When Andrew Marin's three best friends "came out" to him in three consecutive months, the self-proclaimed "Bible-banging homophobe" wanted desperately to understand his friends' experience. So he moved to Boystown, a Chicago neighborhood populated primarily by GLBT (gay, lesbian, bisexual, and transgender) folks. He founded The Marin Foundation in 2003, to build bridges between the GLBT and Christian communities. Leadership assistant editor Brandon O'Brien asked Andrew what his experience might mean for the local church.
Why should the average pastor care about improving the conversation between his or her church and the GLBT community?
We are currently running the largest national scientific research study ever conducted about in the GLBT community. Preliminary data reveals a statistic that stands out above all the others: eighty-six percent of the GLBT community was raised in a denominationally based religion. This tells me that the Christian community's mindset about gays and lesbians is often flawed. It's not an "us versus them" issue; it's actually "us versus us." Up to age 18, 86 percent of the GLBT community is in our churches, sharing our pews. And who knows how many future GLBT people are still in the "closet." We need to be asking, How can the church be a safe place for them to talk about their struggles and attractions.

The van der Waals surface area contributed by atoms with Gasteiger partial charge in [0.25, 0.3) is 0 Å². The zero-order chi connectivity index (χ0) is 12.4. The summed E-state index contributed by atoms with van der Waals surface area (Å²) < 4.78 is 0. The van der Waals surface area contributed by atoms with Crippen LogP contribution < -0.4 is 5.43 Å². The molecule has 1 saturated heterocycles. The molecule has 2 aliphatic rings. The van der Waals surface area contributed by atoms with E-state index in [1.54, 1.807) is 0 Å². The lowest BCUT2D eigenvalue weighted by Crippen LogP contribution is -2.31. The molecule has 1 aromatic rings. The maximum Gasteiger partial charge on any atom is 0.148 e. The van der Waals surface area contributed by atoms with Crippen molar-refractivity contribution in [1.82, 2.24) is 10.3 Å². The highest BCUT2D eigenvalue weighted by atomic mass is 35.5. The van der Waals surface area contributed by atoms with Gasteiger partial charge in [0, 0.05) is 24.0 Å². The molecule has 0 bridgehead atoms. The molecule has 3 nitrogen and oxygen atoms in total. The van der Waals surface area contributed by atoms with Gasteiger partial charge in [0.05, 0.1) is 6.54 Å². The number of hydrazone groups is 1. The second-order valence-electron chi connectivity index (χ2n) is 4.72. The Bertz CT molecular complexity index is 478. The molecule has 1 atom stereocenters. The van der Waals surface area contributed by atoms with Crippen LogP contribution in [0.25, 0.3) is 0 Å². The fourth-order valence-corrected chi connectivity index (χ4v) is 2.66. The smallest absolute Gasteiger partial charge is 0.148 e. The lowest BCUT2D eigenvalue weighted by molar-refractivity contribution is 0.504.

Where is the best place for the church to address this issue?
The best way to keep these young people in the church is to address the issues on the home-front. Parents must learn how to talk about same-sex attraction and homosexuality and how to live in the tension that creates as a representative of Jesus Christ in their kids' lives.
The next best person is the youth pastor. I know hundreds of "out-and-proud" GLBT adults who wish they had felt safe enough to tell their youth pastor about the most important issue in their lives - their same-sex attractions.
Read the entire interview with Andrew Marin in this month's issue of our digital magazine, Catalyst Leadership.
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